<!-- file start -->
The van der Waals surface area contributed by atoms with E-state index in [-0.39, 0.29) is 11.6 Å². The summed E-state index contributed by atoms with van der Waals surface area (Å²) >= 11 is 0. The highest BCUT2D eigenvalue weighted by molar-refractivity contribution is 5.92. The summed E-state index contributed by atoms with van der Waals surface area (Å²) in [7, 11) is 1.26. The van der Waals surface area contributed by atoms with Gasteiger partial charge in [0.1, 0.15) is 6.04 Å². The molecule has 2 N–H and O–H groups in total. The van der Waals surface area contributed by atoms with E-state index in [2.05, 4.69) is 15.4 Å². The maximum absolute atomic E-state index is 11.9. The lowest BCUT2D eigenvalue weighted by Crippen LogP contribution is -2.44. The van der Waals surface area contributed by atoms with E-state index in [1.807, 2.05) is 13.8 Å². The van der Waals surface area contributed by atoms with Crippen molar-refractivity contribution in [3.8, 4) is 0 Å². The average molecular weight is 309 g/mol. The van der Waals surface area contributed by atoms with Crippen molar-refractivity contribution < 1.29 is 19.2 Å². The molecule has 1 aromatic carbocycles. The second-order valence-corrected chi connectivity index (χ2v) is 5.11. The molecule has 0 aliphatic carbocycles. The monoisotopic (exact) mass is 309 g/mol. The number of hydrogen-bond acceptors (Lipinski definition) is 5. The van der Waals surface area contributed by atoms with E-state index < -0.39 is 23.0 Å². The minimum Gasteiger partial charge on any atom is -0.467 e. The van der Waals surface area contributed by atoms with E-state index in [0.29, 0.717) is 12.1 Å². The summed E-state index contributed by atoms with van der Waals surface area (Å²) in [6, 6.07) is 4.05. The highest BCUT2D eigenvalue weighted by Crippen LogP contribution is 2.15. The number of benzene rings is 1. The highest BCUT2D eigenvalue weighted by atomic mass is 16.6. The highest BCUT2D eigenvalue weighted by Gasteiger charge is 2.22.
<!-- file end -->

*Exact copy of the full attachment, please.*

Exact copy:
The van der Waals surface area contributed by atoms with E-state index in [-0.39, 0.29) is 11.6 Å². The summed E-state index contributed by atoms with van der Waals surface area (Å²) >= 11 is 0. The highest BCUT2D eigenvalue weighted by molar-refractivity contribution is 5.92. The summed E-state index contributed by atoms with van der Waals surface area (Å²) in [7, 11) is 1.26. The van der Waals surface area contributed by atoms with Gasteiger partial charge in [0.1, 0.15) is 6.04 Å². The molecule has 2 N–H and O–H groups in total. The van der Waals surface area contributed by atoms with E-state index in [2.05, 4.69) is 15.4 Å². The maximum absolute atomic E-state index is 11.9. The lowest BCUT2D eigenvalue weighted by Crippen LogP contribution is -2.44. The van der Waals surface area contributed by atoms with E-state index in [1.807, 2.05) is 13.8 Å². The van der Waals surface area contributed by atoms with Crippen molar-refractivity contribution in [3.8, 4) is 0 Å². The average molecular weight is 309 g/mol. The van der Waals surface area contributed by atoms with Crippen molar-refractivity contribution < 1.29 is 19.2 Å². The molecule has 1 aromatic carbocycles. The second-order valence-corrected chi connectivity index (χ2v) is 5.11. The molecule has 0 aliphatic carbocycles. The monoisotopic (exact) mass is 309 g/mol. The number of hydrogen-bond acceptors (Lipinski definition) is 5. The van der Waals surface area contributed by atoms with E-state index < -0.39 is 23.0 Å². The minimum Gasteiger partial charge on any atom is -0.467 e. The van der Waals surface area contributed by atoms with E-state index in [0.29, 0.717) is 12.1 Å². The summed E-state index contributed by atoms with van der Waals surface area (Å²) in [6, 6.07) is 4.05. The highest BCUT2D eigenvalue weighted by Crippen LogP contribution is 2.15. The number of benzene rings is 1. The highest BCUT2D eigenvalue weighted by atomic mass is 16.6. The highest BCUT2D eigenvalue weighted by Gasteiger charge is 2.22.